Tomorrow is March 18th and that means there are new regulations related to parental consent for the use of public benefits or insurance to pay for services under Part B of the Individuals with Disabilities Education Act (IDEA). These new regulations were published in the Federal Register on February 14, 2013, and are effective on March 18, 2013. At the heart of this new language is reducing the School District’s requirement to seek parental approval each time the School District wants to access public benefits for IEP services to a one time approval. Below you will find the prior language and the new language. Read the rest of this entry →
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The following is a list of the most viewed special education advisor blogs from 2012. This doesn’t include any of our guest articles which has been published separately. 2012 was Special Education Advisor’s second full year of operation and we continue to grow more quickly that we could ever imagine. We currently have over 36,000 visitors a month and over 75,000 page views per month. We continue to grow every month and it’s all because of our members and visitors. Thank you for your continued support and without further adieu here is the list: Read the rest of this entry →
As I have mentioned many times in the past the Federal Register is a goldmine of information when it comes to understanding the Individuals with Disabilities Education Act (IDEA). Section 607 of IDEA requires that the Secretary of Education, on a quarterly basis, publish in the Federal Register a list of correspondence. This is correspondence from the Department of Education received by individuals that describes the interpretations of IDEA or the regulations that implement IDEA. OSEP has recently published the First Quarter 2012 Policy Documents and as always they are enlightening and should be read by all. I am going to provide the first couple of paragraphs of each letter below with a link to the entire document. Read the rest of this entry →
Do you think that federal and state departments of education staff are a bunch of outdated bureaucrats who sit in locked offices enforcing obscure rules and ignoring the needs of kids and families? Well, I’ve just spent three days learning, collaborating, and planning with hundreds of them. These folks are knowledgeable, passionate, eager to learn, and dedicated to finding better ways to support states and stakeholders to effectively serve students who have disabilities. Read the rest of this entry →
“Dear Colleague” might be my two favorite words in the English language when they are being spoken by Melody Musgrove, Director of the Office of Special Education Programs (“OSEP”) for the United States. Anytime I see a letter from OSEP starting with Dear Colleague, I know I’m about to get a smile on my face. OSEP doesn’t send these types of letters out unless they feel the School Districts are seriously misrepresenting the intention of the Individuals with Disabilities Education Act (IDEA) and need a little prodding to get them back on track (this is my opinion anyway). In the most recent example of the Dear Colleague letter, we get guidance on whether Least Restrictive Environment applies to preschool placement; guess what, it does and I have a grin from ear to ear. If Jerry had Dorothy at hello in the movie Jerry McGuire, this letter had me at the first sentence: Read the rest of this entry →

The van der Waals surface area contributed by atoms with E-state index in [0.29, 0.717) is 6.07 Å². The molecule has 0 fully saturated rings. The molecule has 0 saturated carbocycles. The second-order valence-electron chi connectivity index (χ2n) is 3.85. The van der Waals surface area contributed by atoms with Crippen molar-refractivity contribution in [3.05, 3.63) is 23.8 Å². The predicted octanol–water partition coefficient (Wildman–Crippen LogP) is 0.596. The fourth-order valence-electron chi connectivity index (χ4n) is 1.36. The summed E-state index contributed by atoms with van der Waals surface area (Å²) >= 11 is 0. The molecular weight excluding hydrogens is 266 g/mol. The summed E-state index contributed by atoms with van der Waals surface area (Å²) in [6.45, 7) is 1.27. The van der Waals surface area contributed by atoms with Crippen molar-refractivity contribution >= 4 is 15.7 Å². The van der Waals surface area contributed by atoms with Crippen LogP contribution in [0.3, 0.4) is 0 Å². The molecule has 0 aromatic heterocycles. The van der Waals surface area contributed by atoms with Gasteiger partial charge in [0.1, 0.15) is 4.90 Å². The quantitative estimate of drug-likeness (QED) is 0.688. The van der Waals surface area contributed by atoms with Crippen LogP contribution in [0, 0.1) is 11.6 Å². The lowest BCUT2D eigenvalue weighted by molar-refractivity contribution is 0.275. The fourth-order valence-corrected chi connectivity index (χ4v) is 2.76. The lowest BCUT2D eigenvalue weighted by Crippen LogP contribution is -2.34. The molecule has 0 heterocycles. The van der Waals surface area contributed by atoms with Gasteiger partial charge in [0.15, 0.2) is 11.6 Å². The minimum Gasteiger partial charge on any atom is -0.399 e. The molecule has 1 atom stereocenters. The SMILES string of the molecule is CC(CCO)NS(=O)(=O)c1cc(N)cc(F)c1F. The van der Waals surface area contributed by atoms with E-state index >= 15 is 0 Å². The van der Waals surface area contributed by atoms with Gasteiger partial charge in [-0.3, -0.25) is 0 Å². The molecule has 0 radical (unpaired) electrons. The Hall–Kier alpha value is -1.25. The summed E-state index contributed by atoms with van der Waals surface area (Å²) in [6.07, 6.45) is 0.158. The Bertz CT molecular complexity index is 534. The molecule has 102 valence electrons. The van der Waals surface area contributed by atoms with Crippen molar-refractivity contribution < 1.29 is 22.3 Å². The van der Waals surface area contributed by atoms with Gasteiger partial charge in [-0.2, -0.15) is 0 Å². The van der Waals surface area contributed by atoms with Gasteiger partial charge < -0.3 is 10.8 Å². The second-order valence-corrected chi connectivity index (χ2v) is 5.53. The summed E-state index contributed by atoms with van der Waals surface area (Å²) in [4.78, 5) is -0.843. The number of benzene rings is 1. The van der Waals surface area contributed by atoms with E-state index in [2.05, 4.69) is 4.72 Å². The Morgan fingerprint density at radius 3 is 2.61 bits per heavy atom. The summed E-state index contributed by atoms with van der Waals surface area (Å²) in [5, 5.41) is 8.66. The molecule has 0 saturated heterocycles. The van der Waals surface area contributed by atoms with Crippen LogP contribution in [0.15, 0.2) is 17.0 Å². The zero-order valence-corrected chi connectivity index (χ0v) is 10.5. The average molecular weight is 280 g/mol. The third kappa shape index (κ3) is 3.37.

The Office of Special Education Programs (OSEP) for the United States is on fire. Earlier this week I found out OSEP sent a memorandum to the State of New Jersey regarding Independent Educational Evaluations (IEEs) and when a parent has the right to request an IEE. Now OSEP has weighed in on timely evaluations and stated that initial evaluations cannot be delayed due to summer vacations. The letter to Reyes can be found below. Read the rest of this entry →
When establishing the Individuals with Disabilities Education Act (IDEA) certain requirements were put in place to help protect the rights of children with a disability and their parents. These protections called the Procedural Safeguards are outlined in 20 U. S. C. § 1415. In my opinion, one of the most important of these safeguards is the Independent Educational Evaluation (IEE) which is found in Section 300.502 of IDEA. It States:
(1) The parents of a child with a disability have the right under this part to obtain an independent educational evaluation of the child, subject to paragraphs (b) through (e) of this section. Read the rest of this entry →
Special Education Advisor started out as a way to help parents educate themselves on the Special Education process in the United States. I wanted to create a non-threatening place for parents to come and learn to be their child’s best advocate in an IEP meeting. That was it that was my dream. What has occurred in the preceding 2 years has been nothing short of amazing. With no budget and 2 employees, my husband and I, we set out on this journey and many of you have come along for the ride. We now have a vibrant community which includes more than 40,000 visitors per month and growing.